The night of Rosie's return saw a near sell out crowd. The visiting Port Huron Wings must have thought that they'd stepped into a bee's nest. As game time neared, however, more rumors flooded the place. The only fact that seemed to be going around the place was that Rosie wasn't there yet. I was right in Zamboni alley waiting, watching and listening as the first period started. When Gears P.A. announcer Jerry Werle broadcast the changes to the starting lineup he stated "For the Saginaw Gears, add to your lineup Dennis Desrosiers." The fans erupted. As the period went on, the rumors grew- Rosie was sick and on a prescription, so he'd be in the building, but wouldn't play, Rosie had an injury (I'd heard three different versions within minutes of one another- an ankle, a wrist and a knee), Rosie missed his flight and would not be in until tomorrow, and the last and most rude of the rumors came when some "fan" came down from the concourse and said he'd heard from one of the cops that there had been a bad accident on the way from the airport and Rosie was in it. Then the "fan" just blended back into the crowded arena. It took my dad about 30 seconds to check with the police and trash that rumor.

There was the familiar squeak of the back door to Zamboni alley and in came Rosie flanked by Gus Patterson who had picked him up at Detroit Metro airport. Head-down Rosie walked toward the Gears dressing room. I think he had taken about four steps inside the building before the news of his arrival spread in chain-reaction through the crowd. To say that the place went nuts would be an understatement. People reached out toward him, fans screamed and shouted his name, two Saginaw police officers stepped into the wake behind him as Nick the stickboy opened the door and Rosie vanished into the dressing room. No one had to tell the players on the ice that Rosie had arrived the thunderous cheering and clapping said it all. As the door to the dressing room closed my dad said "Yep... he's home." which is what most of us were thinking.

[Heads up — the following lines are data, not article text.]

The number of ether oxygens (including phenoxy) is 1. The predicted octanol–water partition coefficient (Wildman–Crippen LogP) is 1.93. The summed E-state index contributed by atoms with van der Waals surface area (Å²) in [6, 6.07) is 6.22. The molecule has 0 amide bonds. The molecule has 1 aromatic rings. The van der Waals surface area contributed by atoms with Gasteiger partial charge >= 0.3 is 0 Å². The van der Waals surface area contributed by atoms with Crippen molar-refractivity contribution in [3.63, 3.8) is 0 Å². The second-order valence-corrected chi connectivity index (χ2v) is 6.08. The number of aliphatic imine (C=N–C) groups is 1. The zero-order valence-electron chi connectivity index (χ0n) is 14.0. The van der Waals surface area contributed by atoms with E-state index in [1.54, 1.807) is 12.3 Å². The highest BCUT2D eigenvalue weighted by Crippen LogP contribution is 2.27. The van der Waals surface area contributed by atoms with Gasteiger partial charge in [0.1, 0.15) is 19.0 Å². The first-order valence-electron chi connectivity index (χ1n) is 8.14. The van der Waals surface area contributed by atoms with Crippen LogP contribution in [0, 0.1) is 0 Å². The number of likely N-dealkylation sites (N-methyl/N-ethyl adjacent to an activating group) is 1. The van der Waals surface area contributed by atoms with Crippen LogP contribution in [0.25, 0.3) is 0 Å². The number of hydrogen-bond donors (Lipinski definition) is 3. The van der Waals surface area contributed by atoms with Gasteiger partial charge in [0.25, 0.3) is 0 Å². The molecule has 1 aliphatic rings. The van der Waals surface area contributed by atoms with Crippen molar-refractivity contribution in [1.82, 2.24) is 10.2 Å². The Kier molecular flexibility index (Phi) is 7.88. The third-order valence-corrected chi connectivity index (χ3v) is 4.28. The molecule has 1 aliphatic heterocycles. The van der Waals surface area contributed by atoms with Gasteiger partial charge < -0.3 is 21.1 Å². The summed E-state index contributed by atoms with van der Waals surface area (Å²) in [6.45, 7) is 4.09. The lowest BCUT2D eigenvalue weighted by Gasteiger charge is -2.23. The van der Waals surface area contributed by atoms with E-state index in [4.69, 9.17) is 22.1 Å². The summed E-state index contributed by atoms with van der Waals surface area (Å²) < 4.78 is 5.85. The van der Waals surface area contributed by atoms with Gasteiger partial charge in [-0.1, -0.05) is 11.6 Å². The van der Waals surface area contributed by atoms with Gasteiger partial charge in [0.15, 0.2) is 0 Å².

There was only one one problem- one of those rumors was actually true- Rosie was indeed sick. He told me a little more than 37 years later, "I was sicker than a dog when I left New Haven. I had the flu real bad and I didn't expect to play." A series of snow storms had messed up the flights headed toward Saginaw and the Gears front office finally managed to get Rosie on a flight into Detroit. "Gus Patterson drove down and picked me up," Rosie explained, "but I was sick as a dog. I figured they wouldn't have me in the roster anyhow so it didn't make any difference. But when I got there and the way the place went nuts for me.... I said well I'm not on the roster and they (the team) said, oh no- you're on the roster the teams out there playin' shorthanded waitin' for ya'. How could I not play? So I went out there, as sick as I was I figured I wouldn't be too productive."

When the second period started, Rosie stepped onto the ice wearing number 14. Again the building erupted as the crowd cheered and clapped. It was a noise that went on for quite a while. They even cheered his first shift and every time Rosie took a shot for the rest of the game, every set of eyes in that arena were on it. Indeed the icing on the Saginaw fan's cake would be a Dennis Desrosiers goal. As always- Rosie did not let his fans down. At 7:52 of the third period, a Borden Smith slapshot was stopped dead by Wings goaltender Brian Cousineau who failed to clear the rebound and Rosie flipped the floundering puck easily into the net. The crowd went wild again. Before his career playing for the Gears came to an end 9 years later, Dennis Desrosiers would score another 214 goals and carry the Turner Cup around the ice. For now, at least, he was simply looking forward to getting over the flu.